10. Political and Security Environment
Since October 2000, Serbia has had democratically elected governments that have committed publicly to supporting regional stability and security. Governments, however, frequently call early elections at the local and national level, which often leave politicians and elected officials focused on the next campaign. Serbia held parliamentary elections in June 2020. President Aleksandar Vucic’s Serbian Progressive Party (SNS) won an overwhelming majority, with more than 60 percent of the vote and obtained 188 of 250 parliamentary seats. Vucic and his party benefitted from prolific media access unavailable to other parties, the effectively blurred distinction between campaign and official activities, and the inability of other parties to campaign during the COVID-19 state of emergency. The Organization for Security and Cooperation in Europe’s Office for Democratic Institutions and Human Rights (ODIHR) concluded that, aside from state-of-emergency restrictions, candidates were able to campaign, and fundamental freedoms of expression and assembly were respected. However, the advantage enjoyed by the governing party, the decision of some opposition parties to boycott the elections, and limited policy debate narrowed the choice and information available to voters, according to ODIHR.
The government has made EU membership a primary goal. Serbia has opened 22 of 35 chapters in the EU accession acquis and provisionally closed two. After a long delay in Serbia’s accession process the European Commission in 2021 recommended opening a new “cluster” of accession chapters, pointing to some progress in judicial and rule-of-law reform.
Protests are not uncommon, particularly in urban areas, and most protests are peaceful. In late 2021 and in early 2022, environmental activists staged regular nationwide protests that occasionally blocked highways or resulted in a few minor incidents of violence, although police response to these protests was restrained. Past protests, particularly in Belgrade, were at times violent, with protestors attempting to enter the parliament building during protests against COVID lockdown measures in 2020. Press noted that in addition to concerns regarding COVID, many of the demonstrators during these protests were also protesting political corruption.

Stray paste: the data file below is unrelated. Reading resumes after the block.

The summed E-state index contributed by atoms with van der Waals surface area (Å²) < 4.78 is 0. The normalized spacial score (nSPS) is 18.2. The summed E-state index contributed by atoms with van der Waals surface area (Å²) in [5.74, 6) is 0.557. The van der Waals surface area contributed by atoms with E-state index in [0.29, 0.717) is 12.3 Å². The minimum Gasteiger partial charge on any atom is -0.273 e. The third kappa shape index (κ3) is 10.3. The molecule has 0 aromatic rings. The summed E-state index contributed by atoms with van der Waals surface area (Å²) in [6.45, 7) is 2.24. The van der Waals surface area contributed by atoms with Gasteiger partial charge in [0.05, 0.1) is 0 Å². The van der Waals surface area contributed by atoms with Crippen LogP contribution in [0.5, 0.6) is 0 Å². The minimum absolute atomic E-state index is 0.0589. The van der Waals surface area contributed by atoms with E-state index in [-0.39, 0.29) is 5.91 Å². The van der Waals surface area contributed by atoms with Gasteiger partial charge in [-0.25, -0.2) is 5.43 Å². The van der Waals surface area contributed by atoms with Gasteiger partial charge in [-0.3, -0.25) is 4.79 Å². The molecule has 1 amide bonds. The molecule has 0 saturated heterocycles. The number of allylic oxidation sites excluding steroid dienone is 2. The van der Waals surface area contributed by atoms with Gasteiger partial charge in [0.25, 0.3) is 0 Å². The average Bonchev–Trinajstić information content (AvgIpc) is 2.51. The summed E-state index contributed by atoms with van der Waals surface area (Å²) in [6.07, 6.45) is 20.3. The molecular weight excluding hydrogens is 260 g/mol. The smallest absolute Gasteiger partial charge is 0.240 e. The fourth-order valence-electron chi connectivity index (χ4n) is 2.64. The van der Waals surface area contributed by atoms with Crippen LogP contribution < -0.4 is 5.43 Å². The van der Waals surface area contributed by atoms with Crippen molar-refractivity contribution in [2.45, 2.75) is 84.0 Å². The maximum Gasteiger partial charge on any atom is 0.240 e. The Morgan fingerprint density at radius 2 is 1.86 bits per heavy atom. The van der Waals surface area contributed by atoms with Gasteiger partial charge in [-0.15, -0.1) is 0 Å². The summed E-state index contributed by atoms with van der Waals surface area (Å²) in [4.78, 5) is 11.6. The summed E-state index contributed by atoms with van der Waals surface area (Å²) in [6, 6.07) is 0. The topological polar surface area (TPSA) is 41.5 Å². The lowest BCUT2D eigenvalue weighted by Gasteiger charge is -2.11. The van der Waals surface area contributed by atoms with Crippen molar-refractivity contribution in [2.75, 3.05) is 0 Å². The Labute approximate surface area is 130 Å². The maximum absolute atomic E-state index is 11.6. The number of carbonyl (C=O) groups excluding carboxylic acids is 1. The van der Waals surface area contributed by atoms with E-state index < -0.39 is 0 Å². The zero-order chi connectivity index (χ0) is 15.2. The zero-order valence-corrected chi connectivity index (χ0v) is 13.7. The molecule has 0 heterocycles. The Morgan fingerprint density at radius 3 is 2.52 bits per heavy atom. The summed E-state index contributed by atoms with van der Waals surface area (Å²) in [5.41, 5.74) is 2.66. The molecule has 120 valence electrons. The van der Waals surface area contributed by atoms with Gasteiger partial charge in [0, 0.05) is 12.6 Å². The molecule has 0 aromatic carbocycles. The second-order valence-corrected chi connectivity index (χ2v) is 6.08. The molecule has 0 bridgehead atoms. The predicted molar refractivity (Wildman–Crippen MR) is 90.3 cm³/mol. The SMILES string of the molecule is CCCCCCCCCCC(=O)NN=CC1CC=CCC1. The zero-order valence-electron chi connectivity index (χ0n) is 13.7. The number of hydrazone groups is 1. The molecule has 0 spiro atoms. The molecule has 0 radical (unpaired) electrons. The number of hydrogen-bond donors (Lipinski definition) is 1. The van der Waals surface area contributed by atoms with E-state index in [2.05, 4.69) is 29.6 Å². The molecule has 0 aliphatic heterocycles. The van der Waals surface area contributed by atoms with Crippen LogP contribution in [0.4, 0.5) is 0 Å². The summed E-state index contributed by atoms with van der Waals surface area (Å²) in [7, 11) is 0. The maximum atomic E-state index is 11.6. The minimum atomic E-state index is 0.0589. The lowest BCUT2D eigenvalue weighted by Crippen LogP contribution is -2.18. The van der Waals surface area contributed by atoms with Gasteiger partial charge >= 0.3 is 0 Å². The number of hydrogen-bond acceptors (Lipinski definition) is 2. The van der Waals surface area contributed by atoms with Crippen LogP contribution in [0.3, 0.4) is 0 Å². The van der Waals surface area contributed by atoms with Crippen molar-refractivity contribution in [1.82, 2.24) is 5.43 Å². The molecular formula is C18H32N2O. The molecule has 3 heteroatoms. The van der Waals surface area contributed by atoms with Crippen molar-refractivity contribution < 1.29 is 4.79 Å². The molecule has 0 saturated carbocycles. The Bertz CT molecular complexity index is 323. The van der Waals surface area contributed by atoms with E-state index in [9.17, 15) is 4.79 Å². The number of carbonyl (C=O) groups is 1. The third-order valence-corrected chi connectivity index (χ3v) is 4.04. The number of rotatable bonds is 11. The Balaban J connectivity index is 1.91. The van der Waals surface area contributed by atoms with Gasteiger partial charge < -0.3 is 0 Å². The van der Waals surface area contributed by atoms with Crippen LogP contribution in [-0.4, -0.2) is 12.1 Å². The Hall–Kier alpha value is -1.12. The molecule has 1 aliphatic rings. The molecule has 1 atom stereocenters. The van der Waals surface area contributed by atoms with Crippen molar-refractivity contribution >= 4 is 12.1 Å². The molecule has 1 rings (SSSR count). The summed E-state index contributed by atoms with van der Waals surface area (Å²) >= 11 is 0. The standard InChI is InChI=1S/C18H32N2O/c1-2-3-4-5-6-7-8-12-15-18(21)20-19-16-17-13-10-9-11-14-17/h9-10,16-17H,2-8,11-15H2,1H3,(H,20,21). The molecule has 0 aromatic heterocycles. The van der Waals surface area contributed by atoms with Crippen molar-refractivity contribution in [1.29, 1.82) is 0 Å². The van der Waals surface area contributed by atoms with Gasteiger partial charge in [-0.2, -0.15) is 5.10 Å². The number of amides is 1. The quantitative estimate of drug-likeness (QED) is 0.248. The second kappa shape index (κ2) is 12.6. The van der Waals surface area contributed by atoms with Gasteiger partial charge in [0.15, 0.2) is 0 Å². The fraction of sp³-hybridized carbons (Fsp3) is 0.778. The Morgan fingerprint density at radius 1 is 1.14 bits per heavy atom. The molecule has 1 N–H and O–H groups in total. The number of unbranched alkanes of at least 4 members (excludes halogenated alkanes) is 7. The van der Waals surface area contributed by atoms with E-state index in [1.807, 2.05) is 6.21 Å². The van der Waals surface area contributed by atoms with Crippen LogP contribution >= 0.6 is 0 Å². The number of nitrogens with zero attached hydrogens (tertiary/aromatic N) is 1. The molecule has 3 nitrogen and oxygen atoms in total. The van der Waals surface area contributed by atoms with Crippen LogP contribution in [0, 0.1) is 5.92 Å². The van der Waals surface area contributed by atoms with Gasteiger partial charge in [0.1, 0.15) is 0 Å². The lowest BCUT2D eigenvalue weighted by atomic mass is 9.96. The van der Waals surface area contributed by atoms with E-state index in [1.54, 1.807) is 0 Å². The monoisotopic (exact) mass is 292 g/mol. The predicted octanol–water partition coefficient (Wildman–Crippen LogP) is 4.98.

Although previous years had seen some assaults against participants in LGBTQI events in Serbia, following its seventh successive incident-free Pride Parade, Serbia was selected to host EuroPride in 2022. Although this indicates some confidence that a recurrence of wide-scale violence against Serbia’s LGBTQI community is unlikely, discrimination and physical attacks continue.
Criminal activity linked to transnational organized crime groups is a regular phenomenon in Serbia. Sport hooliganism is often associated with organized crime, and violent hooliganism remains a concern at matches of rival soccer teams within Serbia. A significant police operation in January 2021 against a major organized crime group linked to Belgrade’s Partizan football club resulted in the arrest of the group’s leader, who was suspected of multiple crimes. Several ultra-nationalist organizations in Serbia have harassed Serbian political leaders, local NGOs, minority groups, migrants, and media outlets considered to be pro-Western, but these incidents are infrequent.